Since ancient times, humans have been curious to explain the most unpredictable and disturbing phenomena in the universe. Although the study of astronomy has been a constant in all civilizations, different astronomical events of a more “unpredictable” nature, such as comets or eclipses, were considered as “omen of calamities” and “actions of the gods”.
It is worth remembering the fall of the Saxon king Harold II in the year 1066 before the Norman invasion of William the Conqueror and attributed to the bad omen of the passage of a comet (later baptized as “Halley”). Or, when during the battle of Simancas (Valladolid) in 939 between the troops of León Ramiro II and the Caliph Ad al-Rahman, a total solar eclipse caused panic among the troops on both sides, delaying the battle for several days.
How would our ancestors have reacted to the existence in the universe of objects capable of swallowing everything that fell into them, including light? Fortunately, these objects would not pose any fundamental problem for ancient civilizations as they are so far from us that only with the modern instrumentation they have been able to be detected and even photographed.
In 2019, the collaboration of eight radio telescopes located in different parts of the world was able to take the first photo of a gigantic black hole (6.5 billion times more massive than our Sun). It is located about 55 million light years from us (it should be remembered that a light-year corresponds to a distance of about 9.5 trillion kilometers) at the center of the Messier 87 galaxy (M87).
The italics of the word photo is not accidental: how can a photograph be obtained of an object that catches light and, therefore, would not allow it to be seen? The answer is simple: we are not observing the object itself, but the remains of a star that is literally being swallowed by the black hole.
This stellar matter rotates at enormous speeds around the black hole and its brightness can be detected when it reaches temperatures of the order of a million degrees Celsius. This disk of matter that surrounds the black hole is called the “accretion disk” and the “edge” of the black hole (once through which nothing can escape) corresponds to the “event horizon”.
In the image above we can see the accretion disk and the event horizon of the black hole located in M87. Also compare its gigantic size in relation to our solar system.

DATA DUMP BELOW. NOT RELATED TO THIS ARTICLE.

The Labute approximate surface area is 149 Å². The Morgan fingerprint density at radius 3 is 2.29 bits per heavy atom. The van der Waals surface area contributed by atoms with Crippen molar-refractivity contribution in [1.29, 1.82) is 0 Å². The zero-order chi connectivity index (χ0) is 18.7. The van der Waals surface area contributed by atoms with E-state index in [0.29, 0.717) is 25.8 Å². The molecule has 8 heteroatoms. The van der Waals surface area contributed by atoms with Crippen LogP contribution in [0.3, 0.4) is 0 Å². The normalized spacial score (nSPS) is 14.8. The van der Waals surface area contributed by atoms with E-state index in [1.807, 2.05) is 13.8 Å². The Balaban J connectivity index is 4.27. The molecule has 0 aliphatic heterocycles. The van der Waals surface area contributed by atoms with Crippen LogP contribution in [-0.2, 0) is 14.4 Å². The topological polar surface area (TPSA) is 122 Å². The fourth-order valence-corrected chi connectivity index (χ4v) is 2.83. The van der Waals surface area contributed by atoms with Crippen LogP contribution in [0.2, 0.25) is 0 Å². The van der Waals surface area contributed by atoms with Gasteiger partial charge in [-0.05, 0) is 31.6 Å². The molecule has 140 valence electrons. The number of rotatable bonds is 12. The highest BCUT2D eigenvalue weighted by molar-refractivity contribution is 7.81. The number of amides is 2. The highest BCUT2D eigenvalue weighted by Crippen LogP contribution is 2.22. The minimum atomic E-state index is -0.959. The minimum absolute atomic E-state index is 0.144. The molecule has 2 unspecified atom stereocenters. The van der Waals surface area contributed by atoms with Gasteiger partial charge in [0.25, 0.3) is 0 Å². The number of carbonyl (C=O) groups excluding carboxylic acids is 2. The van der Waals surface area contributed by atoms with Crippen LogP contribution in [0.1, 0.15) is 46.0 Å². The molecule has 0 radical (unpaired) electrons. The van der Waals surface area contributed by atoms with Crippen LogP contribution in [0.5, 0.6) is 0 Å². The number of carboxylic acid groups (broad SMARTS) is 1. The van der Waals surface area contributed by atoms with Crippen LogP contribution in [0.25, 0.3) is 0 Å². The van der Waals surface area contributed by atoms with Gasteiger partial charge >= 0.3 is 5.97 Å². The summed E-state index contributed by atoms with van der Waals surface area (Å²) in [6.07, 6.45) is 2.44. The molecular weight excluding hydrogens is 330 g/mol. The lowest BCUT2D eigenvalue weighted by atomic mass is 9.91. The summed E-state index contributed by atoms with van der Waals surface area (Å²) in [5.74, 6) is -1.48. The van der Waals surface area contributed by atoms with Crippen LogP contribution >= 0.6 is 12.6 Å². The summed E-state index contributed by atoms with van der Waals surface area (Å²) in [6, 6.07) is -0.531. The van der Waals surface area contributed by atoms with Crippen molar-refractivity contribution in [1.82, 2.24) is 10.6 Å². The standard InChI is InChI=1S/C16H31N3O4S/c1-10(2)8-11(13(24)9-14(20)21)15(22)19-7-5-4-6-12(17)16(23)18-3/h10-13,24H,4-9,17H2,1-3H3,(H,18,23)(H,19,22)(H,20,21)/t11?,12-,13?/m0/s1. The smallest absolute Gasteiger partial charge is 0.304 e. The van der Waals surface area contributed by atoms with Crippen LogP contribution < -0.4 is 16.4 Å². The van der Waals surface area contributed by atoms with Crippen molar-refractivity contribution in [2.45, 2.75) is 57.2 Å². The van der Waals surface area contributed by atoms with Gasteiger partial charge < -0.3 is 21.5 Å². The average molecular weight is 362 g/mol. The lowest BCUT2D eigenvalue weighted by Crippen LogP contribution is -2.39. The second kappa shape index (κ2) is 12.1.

Primitive or primordial black holes
A considerable part of the black holes in the universe are formed by the gravitational collapse of a star when, in its final phase, they exhaust all their fuel: they are called “stellar black holes”. Not all stars will generate black holes at the end of their life: the limit is at least three solar masses.
There is another particular type of black hole, the so-called “primitive or primordial”. As their name suggests, these were formed in the first moments of the Big Bang and, in theory, they can have any mass. Its size can range from that of a subatomic particle to several hundred kilometers. It is precisely the smallest ones that emit the most amount of radiation.
But, how is this phenomenon possible if they are objects that “do not emit radiation” and trap everything, even light?
The answer was provided by physicist Stephen Hawking in the mid-1970s. He postulated that quantum effects near the event horizon of a black hole would produce the emission of particles that could escape from it. That is, black holes that do not gain mass by other means will progressively lose their mass until finally evaporating and disappearing.
Capture of an atomic-sized primordial black hole
Would we be able to detect holes the size of a hydrogen atom, before evaporating completely?
In a recent post, an astrophysical scenario is suggested in which one of these atomic-sized black holes is captured by a supermassive black hole.
As the first approaches the event horizon of the second, the fraction of Hawking radiation that we can detect from Earth gradually decreases, until it reaches the size of a ray of light.